It's always heartwarming to learn how many people from all around the world and from many walks of life have been inspired by Janet Frame's incredible but true story of survival and success. Her escape from the abuses of the provincial psychiatric institution that had misdiagnosed her, was a combination of her own strength of character and her determination to pursue her writing vocation no matter the trouble it got her into, with a touch of blind luck and even the gift of divine intervention courtesy of her guardian "angel".
Janet Frame's transformation into literary superstar was of course the result of no one magical event: as they say, it's amazing how much work over how many years goes into becoming an "overnight sensation".
It seems that the magnificent Spanish film maker Pedro Almodóvar is one of Janet Frame's many fans; according to a recent report in the Observer he recommended Janet Frame's autobiographies to his "new leading lady" Elena Anaya.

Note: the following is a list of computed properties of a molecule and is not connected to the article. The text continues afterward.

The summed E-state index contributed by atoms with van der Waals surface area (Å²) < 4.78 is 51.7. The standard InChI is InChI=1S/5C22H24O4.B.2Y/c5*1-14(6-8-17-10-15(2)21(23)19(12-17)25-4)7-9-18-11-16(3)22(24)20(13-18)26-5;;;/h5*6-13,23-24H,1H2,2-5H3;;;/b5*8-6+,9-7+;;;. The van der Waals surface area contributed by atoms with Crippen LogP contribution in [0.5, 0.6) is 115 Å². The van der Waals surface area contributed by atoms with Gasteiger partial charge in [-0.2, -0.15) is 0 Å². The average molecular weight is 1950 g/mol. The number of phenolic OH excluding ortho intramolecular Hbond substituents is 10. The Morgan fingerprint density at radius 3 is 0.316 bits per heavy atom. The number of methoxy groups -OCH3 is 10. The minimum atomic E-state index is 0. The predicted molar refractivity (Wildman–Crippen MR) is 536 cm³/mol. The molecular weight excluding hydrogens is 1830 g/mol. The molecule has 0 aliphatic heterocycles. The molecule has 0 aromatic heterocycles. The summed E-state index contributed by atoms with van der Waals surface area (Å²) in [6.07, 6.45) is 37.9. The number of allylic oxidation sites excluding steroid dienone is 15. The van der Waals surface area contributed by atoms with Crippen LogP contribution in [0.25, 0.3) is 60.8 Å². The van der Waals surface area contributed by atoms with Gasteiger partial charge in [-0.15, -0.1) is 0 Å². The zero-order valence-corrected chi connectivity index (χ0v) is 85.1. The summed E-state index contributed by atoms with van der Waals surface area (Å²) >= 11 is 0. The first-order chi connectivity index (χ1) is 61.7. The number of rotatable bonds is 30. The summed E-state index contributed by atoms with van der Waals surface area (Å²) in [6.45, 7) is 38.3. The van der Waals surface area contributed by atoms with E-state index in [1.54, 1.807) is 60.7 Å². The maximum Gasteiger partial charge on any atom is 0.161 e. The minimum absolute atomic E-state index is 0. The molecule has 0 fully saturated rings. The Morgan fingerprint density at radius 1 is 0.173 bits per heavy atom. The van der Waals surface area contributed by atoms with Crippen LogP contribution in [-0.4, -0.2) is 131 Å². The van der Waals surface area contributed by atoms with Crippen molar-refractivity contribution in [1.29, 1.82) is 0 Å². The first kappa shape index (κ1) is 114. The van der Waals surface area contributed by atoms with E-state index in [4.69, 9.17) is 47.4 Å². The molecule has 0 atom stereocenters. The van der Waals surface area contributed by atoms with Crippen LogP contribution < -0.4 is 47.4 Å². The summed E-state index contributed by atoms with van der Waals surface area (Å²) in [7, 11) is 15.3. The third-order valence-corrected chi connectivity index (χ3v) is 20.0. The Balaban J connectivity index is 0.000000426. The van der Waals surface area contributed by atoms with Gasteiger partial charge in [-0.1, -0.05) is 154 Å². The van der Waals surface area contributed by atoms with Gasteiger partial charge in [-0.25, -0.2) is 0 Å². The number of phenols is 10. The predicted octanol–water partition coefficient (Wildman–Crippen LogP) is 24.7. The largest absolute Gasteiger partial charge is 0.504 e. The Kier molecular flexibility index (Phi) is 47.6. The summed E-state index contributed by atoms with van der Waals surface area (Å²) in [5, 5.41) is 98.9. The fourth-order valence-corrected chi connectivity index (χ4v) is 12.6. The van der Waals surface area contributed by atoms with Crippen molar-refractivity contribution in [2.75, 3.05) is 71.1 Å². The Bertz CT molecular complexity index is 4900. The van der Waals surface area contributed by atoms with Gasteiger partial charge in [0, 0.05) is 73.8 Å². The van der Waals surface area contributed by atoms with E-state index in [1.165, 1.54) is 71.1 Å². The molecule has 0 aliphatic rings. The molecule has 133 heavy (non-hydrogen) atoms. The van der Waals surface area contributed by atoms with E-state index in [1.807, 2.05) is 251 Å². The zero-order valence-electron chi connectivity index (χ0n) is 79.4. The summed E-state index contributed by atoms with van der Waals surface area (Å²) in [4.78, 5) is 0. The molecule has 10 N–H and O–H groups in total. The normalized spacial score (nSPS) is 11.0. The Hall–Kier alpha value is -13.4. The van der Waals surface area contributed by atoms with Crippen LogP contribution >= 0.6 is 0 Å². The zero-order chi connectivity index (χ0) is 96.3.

A previous Almodóvar leading lady was shown in one of his earlier films The Flower of my Secret to be a fan of Janet Frame's writing, along with the likes of Jean Rhys, Virginia Woolf, and Dorothy Parker. Almodóvar says of the women writers his character admires: "All these women are considered intellectuals, but what unites them most of all is the emotion in their work. They awaken feelings like a bolero, that Cuban feeling which endows the dancer of the bolero with such importance. For Leo [a former romance novelist, protagonist of The Flower of the Dance] it's the same. She is as moved reading a book by a woman as she is listening to a bolero. This is the subject of the essay she's writing - 'Pain and Life'. If she changes the tenor of her novels, her aim is not a greater intellectualism but a greater authenticity." (From Almodóvar on Almodóvar.)